Monday, August 31, 2009

Is a Mohawk an Acceptable Black Hairstyle?

Okay, besides Mr. T. can you think of another Black man who rocks a Mohawk...well?

My sons are both currently sporting Mohawks, or maybe we might blur the lines a bit and call them "Fro-hawks," as they are right now in serious need of cutting and shaping. But the point is, after witnessing many of their friends both at school and in the neighborhood getting Mohawks, children of varying ethnic backgrounds mind you, they wanted in on the fun too. So I took them to the barber at the beginning of the summer and let him turn my previously adorable, bordering on cherubic children, into mini-warriors.

Seriously, with their new Mohawks, my sons looked fierce. And I mean that in a kind of good way. They didn't look bad (although their grandmother would seriously disagree) although it took some time getting used to on my part. And it's just hair, right? I knew if it looked horrible we could cut it off and start all over again. But then, just as I started to admire the boldness of the look, and enjoy the bad-ass effect it gave my boys, I started noticing some backlash. I read on a blog that Black kids looked ridiculous in Mohawks (this from a Black man). I also read that Mohawks meant something culturally to Native Americans and by wearing the style we, non Native Americans, were misappropriating a style.

What do you think? Can a Black or Mixed child with curly/kinky hair rock a Mohawk if he wants to? Is there some meaning behind the style? I'd like to know. Hit me back if you have some hairstorical information to share on this newly ubiquitous style.



Anonymous said...

You reminded me of when I was in high school many many years ago, and my brother gave himself a horrifying fro-hawk (his hair was too short to pull off a real mohawk, but he somehow managed to shave off either side of his head and leave a rather uneven patch of hair in the middle). He looked insane. My dad (who wasn't much of a disciplinarian, but really cared about us dressing "right" was PISSED and tried to shave it off in the middle of the night - fortunately for my brother, it's very taboo in our african tradition to cut hair at night, and his mohawk lived for a few hours longer before it was summarily chopped off by dad the next morning. Yeah, my brother might have been the only african person I'd ever seen (besides Mr. T - we thought he was african back then) rocking a Mohawk, even though it was for approximately 24 hours - I guess he was very fashon forward, for the mid-eighties...I'm sure your sons look adorable with their 'hawks and not as fierce as you imagine. Rock on!

Naima said...

Um I don't know exactly where you have been but black men AND women have been sporting mohawks for the past couple of years. Some women have even braided their hair to form a mohawk. If you want to go by what celebs have been doing, Diddy was sporting one a couple of years ago.

Farah said...

Yes, it's been acceptable for quite some time.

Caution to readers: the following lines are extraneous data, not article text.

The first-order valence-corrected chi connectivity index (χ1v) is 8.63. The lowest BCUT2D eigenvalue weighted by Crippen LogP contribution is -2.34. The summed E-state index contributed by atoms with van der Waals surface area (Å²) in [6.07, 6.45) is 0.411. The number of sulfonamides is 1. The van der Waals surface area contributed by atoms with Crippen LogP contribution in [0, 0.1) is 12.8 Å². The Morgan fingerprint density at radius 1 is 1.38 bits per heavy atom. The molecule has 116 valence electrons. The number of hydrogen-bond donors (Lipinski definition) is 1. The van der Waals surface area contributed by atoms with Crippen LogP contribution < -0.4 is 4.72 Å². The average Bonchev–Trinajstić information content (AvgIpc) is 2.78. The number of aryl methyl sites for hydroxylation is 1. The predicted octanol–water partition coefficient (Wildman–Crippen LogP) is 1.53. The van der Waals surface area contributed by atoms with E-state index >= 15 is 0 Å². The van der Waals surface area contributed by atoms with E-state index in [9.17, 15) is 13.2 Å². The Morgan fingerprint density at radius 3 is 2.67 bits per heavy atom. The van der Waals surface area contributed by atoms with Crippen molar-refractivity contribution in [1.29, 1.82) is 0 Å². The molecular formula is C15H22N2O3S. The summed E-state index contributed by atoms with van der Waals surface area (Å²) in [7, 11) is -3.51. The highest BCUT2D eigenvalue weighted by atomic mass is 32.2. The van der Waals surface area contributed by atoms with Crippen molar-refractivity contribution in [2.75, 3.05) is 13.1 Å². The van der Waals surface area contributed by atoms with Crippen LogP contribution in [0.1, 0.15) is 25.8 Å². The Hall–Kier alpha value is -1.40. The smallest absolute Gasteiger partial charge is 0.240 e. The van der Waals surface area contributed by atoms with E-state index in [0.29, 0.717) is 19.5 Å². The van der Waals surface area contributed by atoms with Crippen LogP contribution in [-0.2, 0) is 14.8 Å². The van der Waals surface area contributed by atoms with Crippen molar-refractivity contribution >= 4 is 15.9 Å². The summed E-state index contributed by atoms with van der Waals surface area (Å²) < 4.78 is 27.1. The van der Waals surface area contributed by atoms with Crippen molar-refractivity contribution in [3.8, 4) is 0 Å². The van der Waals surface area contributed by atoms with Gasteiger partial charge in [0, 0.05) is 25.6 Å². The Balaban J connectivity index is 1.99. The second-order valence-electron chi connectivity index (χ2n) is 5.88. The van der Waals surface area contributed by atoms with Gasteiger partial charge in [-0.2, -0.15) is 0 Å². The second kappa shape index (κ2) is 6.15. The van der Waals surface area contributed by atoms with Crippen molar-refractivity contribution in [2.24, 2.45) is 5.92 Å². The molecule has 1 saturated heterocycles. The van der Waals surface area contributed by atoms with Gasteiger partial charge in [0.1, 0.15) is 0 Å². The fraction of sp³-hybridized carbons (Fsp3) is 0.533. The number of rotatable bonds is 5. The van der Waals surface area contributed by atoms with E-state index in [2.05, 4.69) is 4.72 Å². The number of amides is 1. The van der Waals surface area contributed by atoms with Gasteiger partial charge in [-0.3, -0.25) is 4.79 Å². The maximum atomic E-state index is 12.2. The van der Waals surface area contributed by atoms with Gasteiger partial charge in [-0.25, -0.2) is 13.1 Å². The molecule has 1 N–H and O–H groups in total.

JBH said...

Absolutely! In my "ideal world", hair should be able to be worn as a form of personal expression without fear of judgment:-) Unfortunately, I know that we are far off from this ideal and appearance communicates a lot to family, friends and strangers.

My thinking is: It is just hair after all. Especially for kids - there are worse things that they could be experimenting with...and if they don't like it, they can shave it off and start again!

Carleen Brice said...

It's definitely the in thing. See a lot of "faux hawks" here with the hair gelled up in the middle.

LT said...

tee-hee. Thanks for sharing.

I know people have been wearing Mohawks forever. My question wasn't do Black people wear them, it was more of a "is it an acceptable hairstyle?" Like is there a good reason why Black people should reconsider before requesting such a style. Of course it should always be about choice, but in the case of a Jheri Curl, a little intervention by friends and family is appropriate and helpful. I was simply asking for the intervention.


For the most part, I totally agree with you.

Good to know, that the trend has moved West.

Tasia Johnson said...
This comment has been removed by the author.
Tasia Johnson said...

yes, its cool! I'm a 20yr old African American female with curly, textured hair, and I rock a honey blonde mohawk. : ) I actually like it better than the dreadz I had.

LT said...

Sounds so cool!

Anonymous said...

My older brother has a Mohawk that he regularly get compliments on. I think it's how you wear the style, not so much who is wearing it. He's 1/4 Cherokee, so his hair is kind of straight and wavy, so he get a littler perm and his hair naturally did the rest.

LT said...

Sounds like your brother's hawk is totally cool.

Anonymous said...

Seeing as though the aboriginal people of the Americas were "Black" (see the Olmecs), I'd say it's more than appropriate. All they're doing is reclaiming a part of their own culture whether they know it or not.